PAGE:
If your cat doesn’t produce enough insulin to balance glucose levels or blood sugar, diabetes mellitus results. Poorly controlled diabetes can shorten your cat’s lifespan and lead to nerve disorders, numerous health problems, and severe emergency situations. Treatment for diabetes in cats is focused on management rather than cure and can include insulin injections. Left untreated, diabetes can lead to several serious symptoms, including:
- Increased urination
- Increased appetite or loss of appetite
- Motor function problems
Cancer can affect a wide range of cells and organs in your cat’s body. The disease first starts to grow within a cell, before attaching to tissue underneath the skin and potentially spreading to other areas of the body. Symptoms of cancer in cats may include:
- Lumps or bumps that change in size or shape
- Sores that do not heal
- Odor from the mouth
- Unexplained bleeding
- Marked increase or decrease in appetite
- Chronic weight loss
- Difficulty urinating or defecating
- Unexplained discharge
Feline Leukemia Virus (which cats can be vaccinated against) is a common contributor to cancer in cats. Other potential causes of cat cancers include toxins in the environment. If detected early during a physical exam, cancer in cats may be able to be treated.
Early detection is key when it comes to treating cat cancers. Other factors which influence the success of treatment include the type of cancer, extent of its spread, and the location of the tumor.
If your cat is diagnosed with cancer your vet might recommend that surgery, radiation, or chemotherapy be used to help treat the illness.
Feline Immunodeficiency Virus (FIV)
FIV is most often seen in male outdoor cats with a tendency to fight. This cat disease is often passed along through bites sustained during fights, although in rare cases it can be passed from a female cat to her kittens.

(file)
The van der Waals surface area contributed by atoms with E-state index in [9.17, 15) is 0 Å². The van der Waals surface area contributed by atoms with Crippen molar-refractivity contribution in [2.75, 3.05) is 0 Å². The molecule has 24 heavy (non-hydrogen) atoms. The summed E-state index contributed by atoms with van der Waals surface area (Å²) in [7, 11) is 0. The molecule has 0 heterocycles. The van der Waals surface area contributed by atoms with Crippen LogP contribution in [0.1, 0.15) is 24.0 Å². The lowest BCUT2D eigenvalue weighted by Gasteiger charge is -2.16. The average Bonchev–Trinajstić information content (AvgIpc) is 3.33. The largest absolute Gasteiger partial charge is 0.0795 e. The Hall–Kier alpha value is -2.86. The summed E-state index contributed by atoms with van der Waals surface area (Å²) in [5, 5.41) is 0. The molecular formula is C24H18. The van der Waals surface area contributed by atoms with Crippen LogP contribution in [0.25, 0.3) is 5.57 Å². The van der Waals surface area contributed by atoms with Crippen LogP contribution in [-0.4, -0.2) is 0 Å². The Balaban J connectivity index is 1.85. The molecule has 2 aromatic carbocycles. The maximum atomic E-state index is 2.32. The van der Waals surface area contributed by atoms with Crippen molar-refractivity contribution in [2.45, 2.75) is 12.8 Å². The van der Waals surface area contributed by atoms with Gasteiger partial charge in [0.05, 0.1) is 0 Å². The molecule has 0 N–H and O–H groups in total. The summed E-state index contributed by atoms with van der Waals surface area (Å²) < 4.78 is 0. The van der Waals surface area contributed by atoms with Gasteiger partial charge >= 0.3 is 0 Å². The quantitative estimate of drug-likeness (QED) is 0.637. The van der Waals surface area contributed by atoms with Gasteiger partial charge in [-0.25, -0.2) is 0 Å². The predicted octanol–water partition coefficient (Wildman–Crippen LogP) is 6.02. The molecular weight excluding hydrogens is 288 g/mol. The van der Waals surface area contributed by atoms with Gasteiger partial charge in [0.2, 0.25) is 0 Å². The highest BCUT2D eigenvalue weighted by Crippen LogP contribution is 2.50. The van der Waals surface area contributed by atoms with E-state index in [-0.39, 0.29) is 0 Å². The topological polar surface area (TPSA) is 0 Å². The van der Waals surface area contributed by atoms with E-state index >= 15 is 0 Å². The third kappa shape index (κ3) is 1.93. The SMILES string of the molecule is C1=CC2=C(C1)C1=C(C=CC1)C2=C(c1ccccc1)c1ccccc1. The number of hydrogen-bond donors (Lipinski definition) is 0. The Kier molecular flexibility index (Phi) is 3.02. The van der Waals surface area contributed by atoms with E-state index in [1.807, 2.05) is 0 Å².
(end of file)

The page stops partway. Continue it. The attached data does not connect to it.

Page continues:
Feline immunodeficiency virus (FIV) is a slow acting virus and symptoms may not show up until years after the initial infection occurred. Nonetheless, an infected cat’s immune system is severely weakened once the disease takes hold making the cat susceptible to potentially serious secondary infections.
With treatment, infected cats kept in an indoor, stress-free environment can live comfortable lives for a number of months or years before the disease reaches its chronic stages.
Symptoms of FIV in cats may not become apparent for months or years, and they may be intermittent. If your cat is displaying any of the following symptoms they may be suffering from Feline immunodeficiency virus (FIV) and require veterinary care :
- Enlarged lymph nodes
- Unexplained weight loss
- Poor grooming or disheveled coat
- Lack of appetite
- Abnormal appearance
- Inflammation of the eye
- Inflammation of the gums and mouth
- Skin redness or hair loss
- Wounds that don’t heal
- Discharge from eyes or nose
- Frequent urination
- Straining to urinate
- Urinating outside of litter box
- Behavior change
What to Do If Your Cat Is Unwell
If your cat is exhibiting any of the symptoms above, it is essential to take them to see your vet as soon as possible. Many cat illnesses progress quickly and can become very serious in just a short period of time.
At Carolina Veterinary Specialists in Huntersville, our veterinarians and board-certified specialists are experienced, caring professionals that work closely with your primary care veterinarian. Together, we provide the highest level of specialty and emergency veterinary care for North Carolina pets.
Note: The advice provided in this post is intended for informational purposes and does not constitute medical advice regarding pets. For an accurate diagnosis of your pet's condition, please make an appointment with your vet.